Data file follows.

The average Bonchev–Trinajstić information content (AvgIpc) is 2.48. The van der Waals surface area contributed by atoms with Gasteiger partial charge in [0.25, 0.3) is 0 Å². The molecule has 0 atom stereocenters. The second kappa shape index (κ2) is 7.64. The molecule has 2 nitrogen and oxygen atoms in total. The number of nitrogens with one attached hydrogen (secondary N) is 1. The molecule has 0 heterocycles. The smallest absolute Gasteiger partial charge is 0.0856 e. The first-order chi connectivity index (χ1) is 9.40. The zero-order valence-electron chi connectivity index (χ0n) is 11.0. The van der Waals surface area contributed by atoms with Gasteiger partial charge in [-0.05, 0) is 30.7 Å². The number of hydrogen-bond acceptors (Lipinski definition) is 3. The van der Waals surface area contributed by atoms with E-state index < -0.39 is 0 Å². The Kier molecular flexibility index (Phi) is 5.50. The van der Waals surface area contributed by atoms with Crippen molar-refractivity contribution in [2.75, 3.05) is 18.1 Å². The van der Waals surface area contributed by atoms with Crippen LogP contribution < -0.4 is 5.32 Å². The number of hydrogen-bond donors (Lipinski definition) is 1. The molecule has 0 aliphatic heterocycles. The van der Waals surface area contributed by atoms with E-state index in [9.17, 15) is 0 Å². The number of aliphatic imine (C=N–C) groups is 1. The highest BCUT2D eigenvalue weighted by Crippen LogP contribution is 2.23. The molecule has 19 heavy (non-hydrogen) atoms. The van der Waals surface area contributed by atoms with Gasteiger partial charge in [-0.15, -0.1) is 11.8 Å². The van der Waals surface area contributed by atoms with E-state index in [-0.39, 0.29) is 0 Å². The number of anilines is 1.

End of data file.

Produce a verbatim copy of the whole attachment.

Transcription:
The average Bonchev–Trinajstić information content (AvgIpc) is 2.48. The van der Waals surface area contributed by atoms with Gasteiger partial charge in [0.25, 0.3) is 0 Å². The molecule has 0 atom stereocenters. The second kappa shape index (κ2) is 7.64. The molecule has 2 nitrogen and oxygen atoms in total. The number of nitrogens with one attached hydrogen (secondary N) is 1. The molecule has 0 heterocycles. The smallest absolute Gasteiger partial charge is 0.0856 e. The first-order chi connectivity index (χ1) is 9.40. The zero-order valence-electron chi connectivity index (χ0n) is 11.0. The van der Waals surface area contributed by atoms with Gasteiger partial charge in [-0.05, 0) is 30.7 Å². The number of hydrogen-bond acceptors (Lipinski definition) is 3. The van der Waals surface area contributed by atoms with E-state index < -0.39 is 0 Å². The Kier molecular flexibility index (Phi) is 5.50. The van der Waals surface area contributed by atoms with Crippen molar-refractivity contribution in [2.75, 3.05) is 18.1 Å². The van der Waals surface area contributed by atoms with Crippen LogP contribution < -0.4 is 5.32 Å². The number of hydrogen-bond donors (Lipinski definition) is 1. The molecule has 0 aliphatic heterocycles. The van der Waals surface area contributed by atoms with E-state index in [9.17, 15) is 0 Å². The number of aliphatic imine (C=N–C) groups is 1. The highest BCUT2D eigenvalue weighted by Crippen LogP contribution is 2.23. The molecule has 19 heavy (non-hydrogen) atoms. The van der Waals surface area contributed by atoms with Gasteiger partial charge in [-0.15, -0.1) is 11.8 Å². The van der Waals surface area contributed by atoms with E-state index in [-0.39, 0.29) is 0 Å². The number of anilines is 1.